Drunk on diesel  

Here is a very interesting article on Ten easy steps towards attaining energy independence. The author is a former chairman, ONGC and chairman TrldeaP vtLtd.

Ten easy steps towards attaining energy independence

The first meaningful and practicable step towards energy independence is to arrest dieselisation of India, without socio-economic disruption. Diesel has to be conserved, and diesel has to be substituted. Of several feasible options, ten are listed here; some will have immediate impact, and the others will make a difference over time. Any proposition with direct potential to create another speed-money bureaucracy has been excluded.

First, reduce peak-hour demand by banning lighting, whether from the grid or from gensets, for outdoor advertising between 6 and 10 pm. Besides saving energy, the darkened signboards will be a constant reminder that we live on money borrowed from future generations. Similarly, extravagant outdoor lighting, as seen in the malls and multiplexes and rich weddings etc. must be banned. Second, reduce overall demand by outlawing air-conditioning below 25°C in official (beginning with the government), commercial and public spaces.

Third, optimise power consumption by making a law to enforce use of state-of-the-art power management systems in official, industrial, commercial and public establishments before the next summer, and like in the Factories Act, make a whole-time director (joint secretary in the Government?) liable for implementation; repeat offence should invite mandatory penalty of say 0.5% of the turnover.

Fourth, immediately outlaw the practice of building bus bodies on truck chassis, and stop the ongoing wastage of diesel in avoidably higher-powered engines.

Fifth, diesel is the world's most efficient internal combustion engine. In recent decades, diesel engine performance has been significantly improved, with higher efficiency and lower emission. In India, the focus has been on fuel quality improvement and Euro IH standard has been implemented, with Euro IV coming in shortly. Indian manufacturers have not achieved corresponding improvements in the engines used in transport, industry and agriculture.

They have been allowed long enough time; implementation of prevailing EU standards on diesel engine efficiency and emission must be statutorily mandated effective say, April 2009; manufacture and sale of sub-standard engines must be outlawed from the same date. This will bring in substantive and sustained saving in diesel consumption.

Sixth, the BRT corridors offer an excellent opportunity to operate electric trolley bus shuttles, saving diesel and CNG (we have a shortage of gas as well and international gas prices have been spiking like crude).

Seventh, India has one of the smallest reserves of oil & gas, and one of the biggest reserves of coal. Railways must switch back to steam engines for long-haul freight like coal and ore. It'll be cost-efficient for the economy as a whole for the Railways to absorb the consequential losses, if any, rather than issuing oil bonds for tens of thousands of crore.

Eighth, Petroleum Conservation Research Association (PCRA) was set up after the first oil shock, by a visionary chairman of IndianOil, late CR Dasgupta. At that time, the name was Petroleum Conservation Action Group (PCAG), and chairman Dasgupta assigned one of the best and the brightest executives from his company to head the nascent organisation. A team of high-energy high-competence officers was seconded by the oil companies, and even today, the agenda they had initiated remains valid.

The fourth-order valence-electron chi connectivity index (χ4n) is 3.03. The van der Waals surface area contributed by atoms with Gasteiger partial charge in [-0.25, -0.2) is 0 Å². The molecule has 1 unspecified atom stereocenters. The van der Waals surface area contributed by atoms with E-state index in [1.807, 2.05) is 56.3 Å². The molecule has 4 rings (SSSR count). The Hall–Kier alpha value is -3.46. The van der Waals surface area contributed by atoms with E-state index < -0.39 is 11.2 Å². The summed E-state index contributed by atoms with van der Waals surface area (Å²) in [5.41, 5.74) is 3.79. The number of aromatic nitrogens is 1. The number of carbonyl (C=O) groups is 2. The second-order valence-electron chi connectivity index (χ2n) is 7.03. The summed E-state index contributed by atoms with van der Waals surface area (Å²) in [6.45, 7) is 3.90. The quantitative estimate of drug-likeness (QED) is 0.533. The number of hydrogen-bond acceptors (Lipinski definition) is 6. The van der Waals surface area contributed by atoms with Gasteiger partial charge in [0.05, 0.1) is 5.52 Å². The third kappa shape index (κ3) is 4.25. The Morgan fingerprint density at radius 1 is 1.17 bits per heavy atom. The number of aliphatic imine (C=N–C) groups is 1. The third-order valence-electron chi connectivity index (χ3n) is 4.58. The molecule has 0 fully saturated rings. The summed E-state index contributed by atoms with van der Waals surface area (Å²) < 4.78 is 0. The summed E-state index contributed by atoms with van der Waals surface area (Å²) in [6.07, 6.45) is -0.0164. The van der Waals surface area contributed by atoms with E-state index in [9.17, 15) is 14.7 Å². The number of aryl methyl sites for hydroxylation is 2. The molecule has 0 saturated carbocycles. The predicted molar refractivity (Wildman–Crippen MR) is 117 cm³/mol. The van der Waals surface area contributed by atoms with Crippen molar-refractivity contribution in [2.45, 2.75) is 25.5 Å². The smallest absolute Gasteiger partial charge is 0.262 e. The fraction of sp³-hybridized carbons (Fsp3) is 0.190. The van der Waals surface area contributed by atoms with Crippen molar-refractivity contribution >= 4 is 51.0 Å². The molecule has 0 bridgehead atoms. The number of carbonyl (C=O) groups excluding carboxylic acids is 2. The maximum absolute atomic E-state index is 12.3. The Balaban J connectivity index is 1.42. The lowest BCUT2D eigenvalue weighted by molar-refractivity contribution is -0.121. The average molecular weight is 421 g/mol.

Over the years, PCRA has become one more parking spot for joint secretaries reluctant to revert to the state, and the companies are not very particular about their nominations. The main agenda for PCRA now is an annual carnival of "Oil Conservation Fortnight" with plenty of photo opportunities. It's high time to thoroughly revamp PCRA with competent and committed professionals, update the agenda to meet today's challenges, and measure their contribution in quantitative terms.

Ninth, a significant quantity of diesel used for power is stolen from major consumers like the armed forces, railways, state transports, municipalities and government/public sector factories. As it is, it's become cheaper to generate power from diesel rather than fuel oil-an unbelievable travesty, and stolen diesel is still cheaper!

The only effective solution is for the concerned organizations to monitor the actual average consumption figures with the manufacturer's specifications, with appropriate minor adjustments for the condition of the engine and the parameters of usage. There is no shortage of "vigilance officers".

Tenth and last, all barriers set up for tax collection (entry tax, sales tax etc.) must be re-designed to take the traffic load, and operated electronically. This is no rocket science. This is one case where the funds from the Oil Industry Development Cess, hijacked by the finance ministry, must be utilised; individual states and municipalities etc. are not likely to spare the money for such facilities and even if some did, it is important to have all-India standardization of the lay-out and the electronic process. This national change-over should be targeted for completion by say, March 2010. Besides significant saving in diesel, such a process will also check rampant leakage of revenues.

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